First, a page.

Seems like these guys should hire me to help w/ their manuals. I could write the hand holding part for geezers so they are encouraged to just follow the instructions and not be worry warts. I could also write the instructions for the AM antenna holder.......the antenna and the holder seemed like that they should be 2 pieces that fit together but they came as one pc so I tried to separate them by flexing the pcs back and forth. Good thing they make them strong........before I could separate them I tried folding them so the prongs could fit in the slot. It worked fortunately before the pcs broke apart but it would have been more obvious if they had said something.

Anyway happy ending so thanks again to all.
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Old 03-07-2018, 04:10 PM   #8
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Agree with others. Receiver volume controls sense motion only on units built over the last 15 years. This allows remote control. The only amplifier I have with a volume control with a stop is my trusty old Carver from the late 80's. It still sounds good and better than my newer Harmon/Kardon, Onkyo, and JVC receiver/amplifiers.
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Old 03-07-2018, 04:31 PM   #9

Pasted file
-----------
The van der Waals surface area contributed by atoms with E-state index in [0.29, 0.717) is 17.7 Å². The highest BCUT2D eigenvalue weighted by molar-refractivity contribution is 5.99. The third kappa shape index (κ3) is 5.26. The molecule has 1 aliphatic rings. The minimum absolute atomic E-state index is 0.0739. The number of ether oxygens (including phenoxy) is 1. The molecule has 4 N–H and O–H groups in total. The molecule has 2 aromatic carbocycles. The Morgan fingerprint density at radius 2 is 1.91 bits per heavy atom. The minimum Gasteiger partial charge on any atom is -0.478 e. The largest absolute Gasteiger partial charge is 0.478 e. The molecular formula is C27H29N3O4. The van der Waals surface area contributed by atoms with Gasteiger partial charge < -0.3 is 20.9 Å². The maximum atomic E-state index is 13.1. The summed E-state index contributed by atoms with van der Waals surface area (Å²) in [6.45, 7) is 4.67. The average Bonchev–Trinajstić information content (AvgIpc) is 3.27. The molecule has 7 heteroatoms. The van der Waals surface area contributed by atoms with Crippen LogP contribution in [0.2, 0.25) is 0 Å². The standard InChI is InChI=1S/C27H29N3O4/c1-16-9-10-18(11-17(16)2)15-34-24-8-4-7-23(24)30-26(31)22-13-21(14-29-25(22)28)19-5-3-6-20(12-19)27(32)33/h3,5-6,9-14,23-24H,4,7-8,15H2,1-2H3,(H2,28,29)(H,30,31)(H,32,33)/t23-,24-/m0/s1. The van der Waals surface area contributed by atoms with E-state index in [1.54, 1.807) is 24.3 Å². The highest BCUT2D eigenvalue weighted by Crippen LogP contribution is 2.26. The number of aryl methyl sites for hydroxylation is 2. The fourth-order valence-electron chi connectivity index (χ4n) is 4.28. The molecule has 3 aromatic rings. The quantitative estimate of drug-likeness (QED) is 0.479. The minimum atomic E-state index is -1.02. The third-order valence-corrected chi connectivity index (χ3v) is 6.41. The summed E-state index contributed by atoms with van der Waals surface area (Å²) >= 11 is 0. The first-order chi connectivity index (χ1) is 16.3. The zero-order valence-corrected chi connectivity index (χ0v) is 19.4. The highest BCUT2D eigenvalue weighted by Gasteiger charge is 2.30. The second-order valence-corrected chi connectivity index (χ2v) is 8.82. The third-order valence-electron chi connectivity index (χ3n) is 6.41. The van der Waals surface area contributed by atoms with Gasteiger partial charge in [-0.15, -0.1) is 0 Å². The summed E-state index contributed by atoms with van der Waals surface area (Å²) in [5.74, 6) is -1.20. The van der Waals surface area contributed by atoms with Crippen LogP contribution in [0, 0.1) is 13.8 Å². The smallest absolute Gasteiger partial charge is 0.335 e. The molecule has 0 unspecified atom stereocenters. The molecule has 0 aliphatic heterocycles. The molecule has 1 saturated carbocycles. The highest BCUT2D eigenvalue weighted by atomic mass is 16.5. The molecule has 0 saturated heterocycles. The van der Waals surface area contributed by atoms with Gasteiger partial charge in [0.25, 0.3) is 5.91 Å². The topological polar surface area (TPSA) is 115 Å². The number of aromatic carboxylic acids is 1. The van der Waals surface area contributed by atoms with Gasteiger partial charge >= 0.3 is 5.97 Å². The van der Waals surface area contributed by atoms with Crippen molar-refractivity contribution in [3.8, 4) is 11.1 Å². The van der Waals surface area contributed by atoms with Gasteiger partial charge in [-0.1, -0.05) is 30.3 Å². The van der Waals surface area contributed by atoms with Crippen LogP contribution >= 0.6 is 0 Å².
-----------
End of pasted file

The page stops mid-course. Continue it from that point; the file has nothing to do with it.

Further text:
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Made me go check my 1980's Sony rack system. Volume has stops and is also servo controlled by remote, turns on at the same volume as when shut off, I guess I subconsciously lower the volume before shutting it down because I found it at the low stop.
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Old 03-07-2018, 05:01 PM   #10
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Originally Posted by GrayHare View Post
That type of volume knob responds only to rotation rather than absolute position. That's a common design when a remote is present since it permits the remote to control volume without a servo physically turning the volume knob on the unit by a corresponding amount.
Yes.

While old volume controls used a potentiometer with a wiper ("pot") behind the shaft, new electronics use a chip with a variable attenuation circuit, which has no moving parts. The knob for manual control rotates an optical encoding disc, which counts the revolution in either direction of rotation to increment or decrement the sound volume. The amount of rotation is sent to the chip to increase/decrease the attenuation.

It is like the volume control on your laptop, except that instead of two keys to increase/decrease volume, the knob rotation is sensed for the same purpose. Indeed, some receivers have no knob, but two buttons for up/down volume control just like with a laptop or a modern TV.

As other posters have noted, because the control up/down is incremental or relative and not absolute, the initial level at turn-on would be set by the internal processor at zero or some low level, in order to be safe.

PS. One of my receivers is circa 1990. Its volume control is old-fashioned with a pot. Yet, it also has a remote control. The remote control receiving circuit drives a small motor that turns the knob left/right, just like a human hand would. This kind of design is more expensive and prone to mechanical failures, compared to the new design of today.
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Old 03-08-2018, 07:10 AM   #11